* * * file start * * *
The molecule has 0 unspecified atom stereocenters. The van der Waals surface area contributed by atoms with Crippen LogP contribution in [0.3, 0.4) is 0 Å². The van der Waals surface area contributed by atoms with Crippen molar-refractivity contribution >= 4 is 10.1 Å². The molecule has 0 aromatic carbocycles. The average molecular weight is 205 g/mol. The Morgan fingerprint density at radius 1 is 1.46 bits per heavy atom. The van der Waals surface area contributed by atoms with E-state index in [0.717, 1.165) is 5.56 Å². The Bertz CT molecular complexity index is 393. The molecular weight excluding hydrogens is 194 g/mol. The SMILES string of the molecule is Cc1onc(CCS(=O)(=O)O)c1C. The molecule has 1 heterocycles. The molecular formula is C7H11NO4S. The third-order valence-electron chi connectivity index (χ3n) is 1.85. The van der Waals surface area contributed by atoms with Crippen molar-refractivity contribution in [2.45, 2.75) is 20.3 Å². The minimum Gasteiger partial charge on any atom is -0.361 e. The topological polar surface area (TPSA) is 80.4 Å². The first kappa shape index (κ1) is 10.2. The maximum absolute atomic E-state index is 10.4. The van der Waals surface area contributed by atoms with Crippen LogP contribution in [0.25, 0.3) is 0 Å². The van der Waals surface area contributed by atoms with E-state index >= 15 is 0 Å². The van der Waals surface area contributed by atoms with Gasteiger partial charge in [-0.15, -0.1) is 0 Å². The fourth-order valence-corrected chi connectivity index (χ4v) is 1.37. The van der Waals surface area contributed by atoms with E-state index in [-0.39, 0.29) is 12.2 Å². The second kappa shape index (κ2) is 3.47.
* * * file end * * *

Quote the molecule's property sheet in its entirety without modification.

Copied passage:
The molecule has 0 unspecified atom stereocenters. The van der Waals surface area contributed by atoms with Crippen LogP contribution in [0.3, 0.4) is 0 Å². The van der Waals surface area contributed by atoms with Crippen molar-refractivity contribution >= 4 is 10.1 Å². The molecule has 0 aromatic carbocycles. The average molecular weight is 205 g/mol. The Morgan fingerprint density at radius 1 is 1.46 bits per heavy atom. The van der Waals surface area contributed by atoms with E-state index in [0.717, 1.165) is 5.56 Å². The Bertz CT molecular complexity index is 393. The molecular weight excluding hydrogens is 194 g/mol. The SMILES string of the molecule is Cc1onc(CCS(=O)(=O)O)c1C. The molecule has 1 heterocycles. The molecular formula is C7H11NO4S. The third-order valence-electron chi connectivity index (χ3n) is 1.85. The van der Waals surface area contributed by atoms with Crippen molar-refractivity contribution in [2.45, 2.75) is 20.3 Å². The minimum Gasteiger partial charge on any atom is -0.361 e. The topological polar surface area (TPSA) is 80.4 Å². The first kappa shape index (κ1) is 10.2. The maximum absolute atomic E-state index is 10.4. The van der Waals surface area contributed by atoms with Crippen LogP contribution in [0.25, 0.3) is 0 Å². The van der Waals surface area contributed by atoms with E-state index >= 15 is 0 Å². The van der Waals surface area contributed by atoms with Gasteiger partial charge in [-0.15, -0.1) is 0 Å². The fourth-order valence-corrected chi connectivity index (χ4v) is 1.37. The van der Waals surface area contributed by atoms with E-state index in [-0.39, 0.29) is 12.2 Å². The second kappa shape index (κ2) is 3.47.